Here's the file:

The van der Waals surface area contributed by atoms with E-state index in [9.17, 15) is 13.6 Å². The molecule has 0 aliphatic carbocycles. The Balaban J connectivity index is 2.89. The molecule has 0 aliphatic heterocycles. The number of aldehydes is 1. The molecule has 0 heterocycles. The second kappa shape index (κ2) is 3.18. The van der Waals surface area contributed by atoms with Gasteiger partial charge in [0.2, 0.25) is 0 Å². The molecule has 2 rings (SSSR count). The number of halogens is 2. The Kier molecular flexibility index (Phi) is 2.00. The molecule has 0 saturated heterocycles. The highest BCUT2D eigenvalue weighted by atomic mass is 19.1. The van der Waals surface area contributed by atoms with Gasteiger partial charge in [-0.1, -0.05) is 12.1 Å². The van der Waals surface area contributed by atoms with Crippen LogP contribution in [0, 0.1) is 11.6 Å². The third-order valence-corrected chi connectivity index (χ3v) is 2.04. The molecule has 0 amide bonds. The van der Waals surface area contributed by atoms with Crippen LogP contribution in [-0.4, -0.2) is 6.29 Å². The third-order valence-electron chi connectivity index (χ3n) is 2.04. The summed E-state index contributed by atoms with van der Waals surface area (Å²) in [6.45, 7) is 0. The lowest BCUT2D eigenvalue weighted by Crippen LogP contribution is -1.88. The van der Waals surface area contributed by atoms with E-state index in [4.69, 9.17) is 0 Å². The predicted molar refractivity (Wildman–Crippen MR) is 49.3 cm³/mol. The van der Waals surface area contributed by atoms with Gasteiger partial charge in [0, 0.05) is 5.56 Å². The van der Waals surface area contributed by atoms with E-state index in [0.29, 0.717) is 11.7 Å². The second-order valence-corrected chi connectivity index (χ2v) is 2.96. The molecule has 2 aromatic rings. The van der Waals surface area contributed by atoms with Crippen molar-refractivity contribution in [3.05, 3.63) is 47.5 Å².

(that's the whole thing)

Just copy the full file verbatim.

The van der Waals surface area contributed by atoms with E-state index in [9.17, 15) is 13.6 Å². The molecule has 0 aliphatic carbocycles. The Balaban J connectivity index is 2.89. The molecule has 0 aliphatic heterocycles. The number of aldehydes is 1. The molecule has 0 heterocycles. The second kappa shape index (κ2) is 3.18. The van der Waals surface area contributed by atoms with Gasteiger partial charge in [0.2, 0.25) is 0 Å². The molecule has 2 rings (SSSR count). The number of halogens is 2. The Kier molecular flexibility index (Phi) is 2.00. The molecule has 0 saturated heterocycles. The highest BCUT2D eigenvalue weighted by atomic mass is 19.1. The van der Waals surface area contributed by atoms with Gasteiger partial charge in [-0.1, -0.05) is 12.1 Å². The van der Waals surface area contributed by atoms with Crippen LogP contribution in [0, 0.1) is 11.6 Å². The third-order valence-corrected chi connectivity index (χ3v) is 2.04. The molecule has 0 amide bonds. The van der Waals surface area contributed by atoms with Crippen LogP contribution in [-0.4, -0.2) is 6.29 Å². The third-order valence-electron chi connectivity index (χ3n) is 2.04. The summed E-state index contributed by atoms with van der Waals surface area (Å²) in [6.45, 7) is 0. The lowest BCUT2D eigenvalue weighted by Crippen LogP contribution is -1.88. The van der Waals surface area contributed by atoms with E-state index in [4.69, 9.17) is 0 Å². The predicted molar refractivity (Wildman–Crippen MR) is 49.3 cm³/mol. The van der Waals surface area contributed by atoms with Gasteiger partial charge in [0, 0.05) is 5.56 Å². The van der Waals surface area contributed by atoms with E-state index in [0.29, 0.717) is 11.7 Å². The second-order valence-corrected chi connectivity index (χ2v) is 2.96. The molecule has 2 aromatic rings. The van der Waals surface area contributed by atoms with Crippen molar-refractivity contribution in [3.05, 3.63) is 47.5 Å².